Aviation Meteorologist: A Pilot’s Best Friend or Alternate Career

There is nothing quite like the beauty of a perfectly swirled low pressure system — this one over Iceland — as seen from space. Satellites are key to our ability to create accurate forecasts so that the people of Iceland can prepare for the violent winds and weather that accompany such perfectly formed low pressure systems. Public Domain

Here are the facts: Pilots rely on meteorologists, the people who observe, report and forecast the weather. That's what the aviation meteorologists who staff the National Weather Service (NWS), The Weather Company, NOAA and, yes, even NASA are in the business of providing you. Where do they get the skills and information that make predicting the weather more precise than predicting a horse race?

Schooling, my friend. Lots of STEM (science, technology, engineering and math). Meteorologists are minted at universities and colleges that produce professional pilots. Embry-Riddle Aeronautical University (ERAU) and University of North Dakota (UND) are just two of many that offer both undergraduate and advanced degrees in atmospheric sciences and meteorology with specializations in operational meteorology, aviation/space weather and climate research. Schools encourage pilots to double major or at least minor in meteorology because there is no question that weather shapes aviation and space activities on a daily basis.

And it’s a growing career on its own. For every meteorologist you see, there are hundreds in the background gathering the information and crunching it, according to Dr. Piers Sellers, deputy director of the Sciences and Exploration Directorate at NASA’s Goddard Space Flight Center. Sellers, a pilot and meteorologist, became an astronaut too.

Dr. Piers Sellers, climate scientist for NASA, swears that the best place to observe climate is from outer space. Here he performs one of six spacewalks he was lucky enough to participate in while he helped build the International Space Station. Public Domain

“The best way to look at climate on a planetary scale is to get off the planet,” Sellers explains. “The polar orbiters give us global atmospheric temperature and humidity profiles that are essential for initializing the weather-prediction models. Without those data, you do not get a good forecast. Orbit is definitely the cheapest, easiest and most scientific way to do this,” he says. “The U.S. spends about $2 billion a year on meteorological research, but it is worthwhile because of the huge savings and cost avoidance that we get out of it.”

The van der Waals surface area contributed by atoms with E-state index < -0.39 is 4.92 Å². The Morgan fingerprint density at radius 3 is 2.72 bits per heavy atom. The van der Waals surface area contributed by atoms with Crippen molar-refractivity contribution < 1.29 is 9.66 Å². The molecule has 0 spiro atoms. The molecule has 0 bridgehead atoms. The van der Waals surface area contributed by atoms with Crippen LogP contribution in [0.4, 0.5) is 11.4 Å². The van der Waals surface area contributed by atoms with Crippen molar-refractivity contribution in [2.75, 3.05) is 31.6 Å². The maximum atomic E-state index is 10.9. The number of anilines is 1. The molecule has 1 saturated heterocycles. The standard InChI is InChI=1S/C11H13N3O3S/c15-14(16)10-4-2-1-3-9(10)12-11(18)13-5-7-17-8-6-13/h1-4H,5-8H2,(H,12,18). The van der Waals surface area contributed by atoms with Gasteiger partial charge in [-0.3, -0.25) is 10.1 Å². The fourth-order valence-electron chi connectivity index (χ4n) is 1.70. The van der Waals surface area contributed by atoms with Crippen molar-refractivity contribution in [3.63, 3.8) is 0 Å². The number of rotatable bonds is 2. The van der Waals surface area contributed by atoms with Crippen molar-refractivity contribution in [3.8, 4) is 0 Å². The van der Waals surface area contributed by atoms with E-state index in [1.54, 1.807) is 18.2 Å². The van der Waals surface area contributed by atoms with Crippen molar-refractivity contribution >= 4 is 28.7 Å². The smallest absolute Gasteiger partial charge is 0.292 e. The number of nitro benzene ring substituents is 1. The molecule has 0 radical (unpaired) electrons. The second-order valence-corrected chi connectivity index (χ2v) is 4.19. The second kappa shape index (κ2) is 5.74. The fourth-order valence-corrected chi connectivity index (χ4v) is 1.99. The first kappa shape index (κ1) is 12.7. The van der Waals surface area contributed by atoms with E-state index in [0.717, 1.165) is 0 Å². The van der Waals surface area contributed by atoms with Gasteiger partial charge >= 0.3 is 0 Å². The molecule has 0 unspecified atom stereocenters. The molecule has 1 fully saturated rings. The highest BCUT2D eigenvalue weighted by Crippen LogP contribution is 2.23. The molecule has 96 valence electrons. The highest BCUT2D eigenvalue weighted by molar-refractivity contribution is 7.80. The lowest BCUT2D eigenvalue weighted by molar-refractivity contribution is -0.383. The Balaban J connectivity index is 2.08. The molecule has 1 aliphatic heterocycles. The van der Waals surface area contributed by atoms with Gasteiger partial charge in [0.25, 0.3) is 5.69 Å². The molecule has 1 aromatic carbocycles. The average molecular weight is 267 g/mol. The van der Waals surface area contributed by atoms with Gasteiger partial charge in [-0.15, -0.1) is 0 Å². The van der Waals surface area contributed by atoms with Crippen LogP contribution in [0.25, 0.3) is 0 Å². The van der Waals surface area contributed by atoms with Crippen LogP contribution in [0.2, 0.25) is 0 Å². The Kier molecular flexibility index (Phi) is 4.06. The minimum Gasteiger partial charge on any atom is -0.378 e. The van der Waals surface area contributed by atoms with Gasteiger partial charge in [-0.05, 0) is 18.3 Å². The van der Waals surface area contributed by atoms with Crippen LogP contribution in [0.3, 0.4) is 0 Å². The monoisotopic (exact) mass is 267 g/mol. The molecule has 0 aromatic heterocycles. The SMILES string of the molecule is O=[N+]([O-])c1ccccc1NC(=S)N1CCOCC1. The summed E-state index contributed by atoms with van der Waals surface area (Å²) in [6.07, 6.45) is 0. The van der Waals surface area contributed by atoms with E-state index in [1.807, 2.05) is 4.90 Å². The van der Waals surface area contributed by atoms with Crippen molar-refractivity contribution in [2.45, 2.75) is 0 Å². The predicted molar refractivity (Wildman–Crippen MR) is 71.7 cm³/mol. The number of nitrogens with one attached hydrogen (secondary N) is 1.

Sellers oversees roughly 200 meteorologists, and there are hundreds at other space centers. “The future is bright,” he says. “There is more to do in straightforward meteorology, and there is definitely a lot to do in climate research.”

UND Professor Fred Remer sees 60 to 70 percent of meteorology graduates go on to positions at the NWS, NOAA or other government jobs. Some 15 percent head into broadcast weather. Others head for the private sector as operational meteorologists.

Elizabeth Krajewski is one of those people. A product manager who supports aviation forecasts and data services at The Weather Company, Krajewski works closely with airline customers, as well as industry and government. She also works with developers to enhance forecaster tool sets to improve forecast accuracy and efficiency. Her oversight includes the Total Turbulence Solution, which helps airlines equip aircraft with proprietary technology for automated turbulence reporting and alerting.

“Commercial weather forecasting is growing,” Krajewski says. “As big data becomes easier to process and forecasts become more accurate, weather products and services provide real business insight and improve decision making.” That means airlines run closer to schedule, fuel is saved and, occasionally with prompt warnings, so are lives.

Salaries range from $51,000 to more than six figures, according to payscale.com and bls.gov. Ready to learn more? Get more information at erau.edu, und.edu, uaa.aero and ametsoc.org (don’t miss the great scholarship information there).

Amy Laboda began flying in 1978 and is a flight instructor, with credentials that range from a gyroplane rating to an airline transport pilot certificate.

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